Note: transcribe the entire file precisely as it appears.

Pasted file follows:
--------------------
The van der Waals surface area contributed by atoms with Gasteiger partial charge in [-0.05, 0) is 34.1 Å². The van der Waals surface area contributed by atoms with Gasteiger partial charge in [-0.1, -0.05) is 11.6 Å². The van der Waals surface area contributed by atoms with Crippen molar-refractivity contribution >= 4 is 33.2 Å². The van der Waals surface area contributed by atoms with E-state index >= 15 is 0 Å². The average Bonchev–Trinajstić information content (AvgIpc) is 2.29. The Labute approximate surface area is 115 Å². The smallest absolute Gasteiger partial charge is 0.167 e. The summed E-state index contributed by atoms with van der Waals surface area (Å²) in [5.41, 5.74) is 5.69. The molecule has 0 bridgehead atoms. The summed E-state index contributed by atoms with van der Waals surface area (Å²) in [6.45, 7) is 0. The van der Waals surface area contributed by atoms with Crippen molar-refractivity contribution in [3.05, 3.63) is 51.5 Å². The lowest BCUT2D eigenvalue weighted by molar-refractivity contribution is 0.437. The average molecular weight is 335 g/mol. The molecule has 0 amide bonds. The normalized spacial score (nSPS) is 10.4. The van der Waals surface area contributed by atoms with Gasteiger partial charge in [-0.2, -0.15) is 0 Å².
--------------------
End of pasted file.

The van der Waals surface area contributed by atoms with Gasteiger partial charge in [-0.05, 0) is 34.1 Å². The van der Waals surface area contributed by atoms with Gasteiger partial charge in [-0.1, -0.05) is 11.6 Å². The van der Waals surface area contributed by atoms with Crippen molar-refractivity contribution >= 4 is 33.2 Å². The van der Waals surface area contributed by atoms with E-state index >= 15 is 0 Å². The average Bonchev–Trinajstić information content (AvgIpc) is 2.29. The Labute approximate surface area is 115 Å². The smallest absolute Gasteiger partial charge is 0.167 e. The summed E-state index contributed by atoms with van der Waals surface area (Å²) in [5.41, 5.74) is 5.69. The molecule has 0 bridgehead atoms. The summed E-state index contributed by atoms with van der Waals surface area (Å²) in [6.45, 7) is 0. The van der Waals surface area contributed by atoms with Crippen molar-refractivity contribution in [3.05, 3.63) is 51.5 Å². The lowest BCUT2D eigenvalue weighted by molar-refractivity contribution is 0.437. The average molecular weight is 335 g/mol. The molecule has 0 amide bonds. The normalized spacial score (nSPS) is 10.4. The van der Waals surface area contributed by atoms with Gasteiger partial charge in [-0.2, -0.15) is 0 Å².